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Mario Ammirati and Antonio Bernardo

Object

The superior orbital fissure (SOF) is an important landmark in the neurosurgical pterional approach, but the anatomical features of the SOF and the procedures necessary to fully expose it and its contents have not been detailed. Although the pterional approach is commonly used during skull base or vascular surgery by neurosurgeons who may already be familiar with its nuances and anatomical relationships to the SOF, this knowledge may also be useful to the wider neurosurgical community. The authors describe the spatial relationships of the contents of the SOF and suggest a specific sequence of steps for exposing the SOF region in a pterional approach.

Methods

Using standard microsurgical equipment and instruments, the authors performed 20 pterional approaches in 10 embalmed cadaver heads in which the vascular systems had been injected with colored material.

Five sequential steps were delineated for approaching and dissecting the SOF and its contents: 1) drilling the sphenoidal ridge, anterior clinoidal process, and part of the greater and lesser wings of the sphenoid; 2) resecting the dural bridge; 3) detaching the hemispheric dura mater, thereby exposing the anterior portion of the cavernous sinus and the neural component entering the SOF; 4) identifying and dissecting the extraanular structures; and 5) opening the anulus of Zinn and identifying its neural constituents.

Conclusions

Knowing the 3D relationships of the contents of the SOF encountered in the pterional approach enables safe neurosurgical access to the area. The proposed sequence of steps allows a controlled exposure of the SOF and surrounding areas. Untethering the frontotemporal lobe by transecting the dural bridge connecting the dura to the perior-bita allows good exposure of the basal frontotemporal lobes, both intra- and extradurally, and reduces brain retraction.

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Mario Ammirati, Antonio Bernardo, Angelo Musumeci and Albino Bricolo

Object. The purpose of this investigation was to describe and compare through cadaveric dissection the microsurgical exposure afforded by the median, paramedian, and extreme-lateral infratentorial—supracerebellar approaches to the posterior and middle incisural space.

Methods. The median, paramedian, and extreme-lateral infratentorial—supracerebellar approaches were performed in 10 embalmed cadaveric heads by using standard microneurosurgical methods; each approach was executed a minimum of five times. The dissections were performed in a stepwise fashion, comparing the exposure afforded by each surgical route and highlighting the relationships among the targeted neurovascular structures. Exposure of the dural sinuses and transection of the tentorium were also evaluated in relation to the degree of exposure achieved.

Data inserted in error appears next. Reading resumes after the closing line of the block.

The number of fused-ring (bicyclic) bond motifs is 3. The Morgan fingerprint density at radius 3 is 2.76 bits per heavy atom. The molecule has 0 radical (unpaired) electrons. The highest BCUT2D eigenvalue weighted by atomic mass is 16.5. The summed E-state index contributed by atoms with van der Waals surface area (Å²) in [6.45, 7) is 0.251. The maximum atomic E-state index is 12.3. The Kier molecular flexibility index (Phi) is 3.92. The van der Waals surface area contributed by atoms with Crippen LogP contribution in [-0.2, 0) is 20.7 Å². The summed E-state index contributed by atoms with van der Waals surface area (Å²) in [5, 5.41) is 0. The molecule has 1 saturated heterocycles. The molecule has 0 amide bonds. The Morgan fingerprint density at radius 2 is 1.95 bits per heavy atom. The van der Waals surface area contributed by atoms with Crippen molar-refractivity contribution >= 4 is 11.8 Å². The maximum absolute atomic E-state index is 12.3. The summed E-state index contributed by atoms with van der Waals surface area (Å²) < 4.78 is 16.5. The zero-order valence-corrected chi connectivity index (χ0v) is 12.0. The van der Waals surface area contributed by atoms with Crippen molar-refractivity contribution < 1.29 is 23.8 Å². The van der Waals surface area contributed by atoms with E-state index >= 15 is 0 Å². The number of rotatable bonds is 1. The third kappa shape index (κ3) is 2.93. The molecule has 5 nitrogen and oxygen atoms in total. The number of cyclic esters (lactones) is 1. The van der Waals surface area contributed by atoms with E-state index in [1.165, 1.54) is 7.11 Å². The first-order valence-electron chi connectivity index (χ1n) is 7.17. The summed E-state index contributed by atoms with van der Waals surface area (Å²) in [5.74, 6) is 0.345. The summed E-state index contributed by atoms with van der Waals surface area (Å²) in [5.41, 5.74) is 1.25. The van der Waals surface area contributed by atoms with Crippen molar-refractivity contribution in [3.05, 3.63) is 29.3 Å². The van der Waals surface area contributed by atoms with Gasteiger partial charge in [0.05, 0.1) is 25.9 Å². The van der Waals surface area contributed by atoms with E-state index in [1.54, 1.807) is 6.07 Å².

The median infratentorial—supracerebellar route provides direct exposure of the posterior incisural space, although the culmen represents a relative obstacle to exposure of the lower quadrigeminal plate. The paramedian variant allows a more lateral perspective on the posterolateral brainstem surface at the level of the middle incisural space, in addition to exposing the homolateral collicular plate. The extreme-lateral corridor widens the exposure of the paramedian approach to include the anterolateral brainstem surface, offering a complete view of the cisternal space surrounding the middle incisural space. Complete, constant exposure and retraction of the dural sinuses facilitated the surgical exposure.

Conclusions. The infratentorial—supracerebellar approaches allow safe circumferential exposure of the posterior and middle incisural space. Choosing among different variants allows the surgeon to reach selected areas, with the midline variant being best for exposure of the posterior incisural space, and the paramedian and extreme-lateral variants being best for reaching the posterior and the anterior part of the middle incisural space, respectively. The more lateral the approach, the more anterior and multiangled the exposure gained. Complete, constant exposure and retraction of the dural sinuses improves the exposure. Accurate knowledge of the regional anatomy is mandatory.

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Malte Ottenhausen, Imithri Bodhinayake, Alexander I. Evins, Matei Banu, John A. Boockvar and Antonio Bernardo

In this article the authors discuss the development of neurosurgical approaches and the advances in science and technology that influenced this development throughout history. They provide a broad overview of this interesting topic from the first attempts of trephination by ancient cultures to the work of the pioneers of neurosurgery and the introduction of microsurgery.

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Alireza Shoakazemi, Alexander I. Evins, Justin C. Burrell, Philip E. Stieg and Antonio Bernardo

OBJECT